MADISON — Wisconsin’s Catholic bishops released the third edition of their pastoral letter on end of life health care decision-making and advance care planning, “Now and at the Hour of Our Death,” on Wednesday, May 29. The letter voices the bishops’ concern and compassion for those facing critical health care decisions, and shares a moral and ethical framework for making such decisions.

An electronic version of the pastoral is available at Printed copies will be released and available from local diocesan respect life or social concerns offices. A free copy can also be obtained by contacting the WCC at (608) 257-0004 or (multiple copies will include a shipping fee). This summer, the WCC will also release a Spanish language version of the document.

While the third edition does not include significant changes to the original versions, it incorporates an updated reference to the “Ethical and Religious Directives for Catholic Health Care Services” (ERDs), the fifth edition of which was distributed by the United States Conference of Catholic Bishops (USCCB) in 2009. Since the fifth edition of the ERDs includes a clarification on providing patients with nutrition and hydration, the third edition of the Wisconsin bishops’ letter now reflects this change.

It also offers additional guidance on the use of advance directives, with specific reference to the increasing use of Physician Orders for Life-Sustaining Treatment (POLST) in Wisconsin. The bishops caution against the use of POLST, citing their July 2012 pastoral letter, “Upholding the Dignity of Human Life.” The bishops have consistently encouraged Catholics to engage in advance care planning and recommended the preparation of a power of attorney for health care. Other changes include an expanded glossary and listing of resources.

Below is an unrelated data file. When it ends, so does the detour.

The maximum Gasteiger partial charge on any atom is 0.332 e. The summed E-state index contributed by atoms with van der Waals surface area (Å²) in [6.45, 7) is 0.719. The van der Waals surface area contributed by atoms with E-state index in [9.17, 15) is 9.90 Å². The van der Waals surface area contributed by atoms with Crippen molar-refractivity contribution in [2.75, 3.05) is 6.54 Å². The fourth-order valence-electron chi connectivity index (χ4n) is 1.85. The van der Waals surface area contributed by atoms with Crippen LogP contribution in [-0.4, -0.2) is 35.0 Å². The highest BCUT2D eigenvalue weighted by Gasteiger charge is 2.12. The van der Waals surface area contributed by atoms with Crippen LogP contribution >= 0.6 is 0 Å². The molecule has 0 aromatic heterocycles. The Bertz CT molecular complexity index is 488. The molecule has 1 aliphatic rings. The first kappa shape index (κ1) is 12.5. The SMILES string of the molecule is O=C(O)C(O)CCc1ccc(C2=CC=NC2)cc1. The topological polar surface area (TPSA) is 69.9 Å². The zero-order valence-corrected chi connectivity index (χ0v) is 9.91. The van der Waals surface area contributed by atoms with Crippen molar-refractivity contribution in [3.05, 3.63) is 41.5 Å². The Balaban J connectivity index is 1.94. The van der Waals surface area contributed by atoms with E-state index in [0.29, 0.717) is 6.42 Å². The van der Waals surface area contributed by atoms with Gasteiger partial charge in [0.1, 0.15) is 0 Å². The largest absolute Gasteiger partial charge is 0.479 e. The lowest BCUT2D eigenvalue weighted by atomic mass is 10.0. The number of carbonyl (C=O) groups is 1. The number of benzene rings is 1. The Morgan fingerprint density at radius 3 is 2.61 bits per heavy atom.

The first edition of “Now and at the Hour of Our Death,” was published in April 2002 and four years later, the need for a reprint, presented an opportunity for revision of the statement to reflect ongoing developments in the area of end-of-life decision-making, according to a press release issued May 29 by the Wisconsin Catholic Conference, the public policy arm of the state’s bishops.

According to John Huebscher, WCC executive director, the first two editions of the letter “have proven to be our most frequently requested document. In the seven years since the second edition, we have seen even greater interest in the moral questions surrounding death and dying. The bishops are resolved to keep responding to that interest. Reissuing the document is an effective way to do that.”

The pastoral letter opens by acknowledging that advances in medical technology create opportunities and moral challenges. As medicine continues to strive to preserve human life, scientific progress poses new ethical questions regarding the meaning of life and death.

The letter offers guidance to those who face a serious illness and to those who are seeking to prepare in advance for their medical care. It addresses the challenges faced by society today, noting the mounting threat of assisted suicide and euthanasia. The document also provides guidance on the church’s teaching regarding various treatment measures, such as life support, nutrition and hydration, pain management, and overly aggressive medical treatment.

The bishops emphasize that medical decisions one faces have moral dimensions.  

“Choices regarding medical treatments must be viewed through a moral lens that guides us away from choices that deny human dignity and toward choices that affirm our respect for all life and our belief in eternal life,” Huebscher noted in the release.